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Study Type : Interventional  (Clinical Trial)
Actual Enrollment : 120 participants
Allocation: Randomized
Intervention Model: Parallel Assignment
Masking: Quadruple (Participant, Care Provider, Investigator, Outcomes Assessor)
Primary Purpose: Treatment
Official Title: Efficacy and Safety of High Dose Baclofen for Alcohol Dependence
Actual Study Start Date : December 12, 2013
Actual Primary Completion Date : October 26, 2017
Actual Study Completion Date : October 26, 2017

Resource links provided by the National Library of Medicine

Drug Information available for: Baclofen

Arm Intervention/treatment
Placebo Comparator: Placebo
Participants will take placebo for 16 weeks, 3 times per day. Placebo will be given in blister packs.
Drug: Placebo
Pill containing no pharmacologically active substance.
Other Name: Sugar pill

Active Comparator: 30 Mg Baclofen
Participants will take baclofen/placebo for 16 weeks, 3 times per day. Baclofen will be given in blister packs. The 30 mg/d arm will reach 30 mg/d at day 3 and titrate down starting at day 101.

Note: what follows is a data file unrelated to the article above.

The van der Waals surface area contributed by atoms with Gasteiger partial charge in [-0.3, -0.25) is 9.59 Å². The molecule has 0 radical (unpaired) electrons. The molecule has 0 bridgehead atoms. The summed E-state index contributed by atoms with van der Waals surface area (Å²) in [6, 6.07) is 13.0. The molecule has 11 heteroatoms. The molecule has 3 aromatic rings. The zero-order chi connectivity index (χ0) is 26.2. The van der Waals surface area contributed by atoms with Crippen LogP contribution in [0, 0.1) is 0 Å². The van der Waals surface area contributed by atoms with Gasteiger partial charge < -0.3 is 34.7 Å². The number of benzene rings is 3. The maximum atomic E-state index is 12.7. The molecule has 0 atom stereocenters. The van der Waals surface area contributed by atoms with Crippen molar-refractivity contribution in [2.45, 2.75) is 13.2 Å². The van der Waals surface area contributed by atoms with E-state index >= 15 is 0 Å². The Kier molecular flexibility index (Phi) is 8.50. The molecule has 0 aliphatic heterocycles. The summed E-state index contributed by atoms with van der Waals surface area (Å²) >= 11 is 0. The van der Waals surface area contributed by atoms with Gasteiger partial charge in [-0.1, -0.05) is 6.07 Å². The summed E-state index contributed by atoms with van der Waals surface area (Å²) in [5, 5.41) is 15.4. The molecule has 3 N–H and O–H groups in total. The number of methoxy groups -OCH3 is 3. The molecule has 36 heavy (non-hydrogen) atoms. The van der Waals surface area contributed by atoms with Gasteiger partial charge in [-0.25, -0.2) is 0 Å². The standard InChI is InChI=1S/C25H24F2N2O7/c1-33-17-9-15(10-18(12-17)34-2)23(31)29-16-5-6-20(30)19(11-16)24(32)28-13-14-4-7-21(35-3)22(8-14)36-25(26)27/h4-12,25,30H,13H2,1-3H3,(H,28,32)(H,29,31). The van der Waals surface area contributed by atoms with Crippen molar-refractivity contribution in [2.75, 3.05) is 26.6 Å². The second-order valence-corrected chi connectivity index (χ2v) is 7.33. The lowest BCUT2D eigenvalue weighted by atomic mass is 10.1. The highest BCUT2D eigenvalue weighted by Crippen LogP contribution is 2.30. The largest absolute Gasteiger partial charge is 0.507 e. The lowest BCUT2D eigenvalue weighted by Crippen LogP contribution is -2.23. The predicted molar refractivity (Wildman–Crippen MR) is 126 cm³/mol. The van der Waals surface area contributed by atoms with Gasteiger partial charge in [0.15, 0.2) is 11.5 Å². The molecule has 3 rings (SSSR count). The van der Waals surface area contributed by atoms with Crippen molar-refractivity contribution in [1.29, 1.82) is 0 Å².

Drug: Baclofen
Baclofen is a GABA-B agonist
Other Name: Lioresal

Active Comparator: 90 mg Baclofen
Participants will take baclofen/placebo for 16 weeks, 3 times per day. Baclofen will be given in blister packs. The 90 mg/d arm will reach 90 mg/d at day 12 and titrate down starting at day 95.
Drug: Baclofen
Baclofen is a GABA-B agonist
Other Name: Lioresal

Primary Outcome Measures :
  1. Mean Percentage of Heavy Drinking Days [ Time Frame: Every 1-2 weeks up to 16 weeks of active trial ]
    The frequency of heavy drinking days (5 or more drinks for a man and 4 or more drinks for a woman) as percentage during the treatment phase.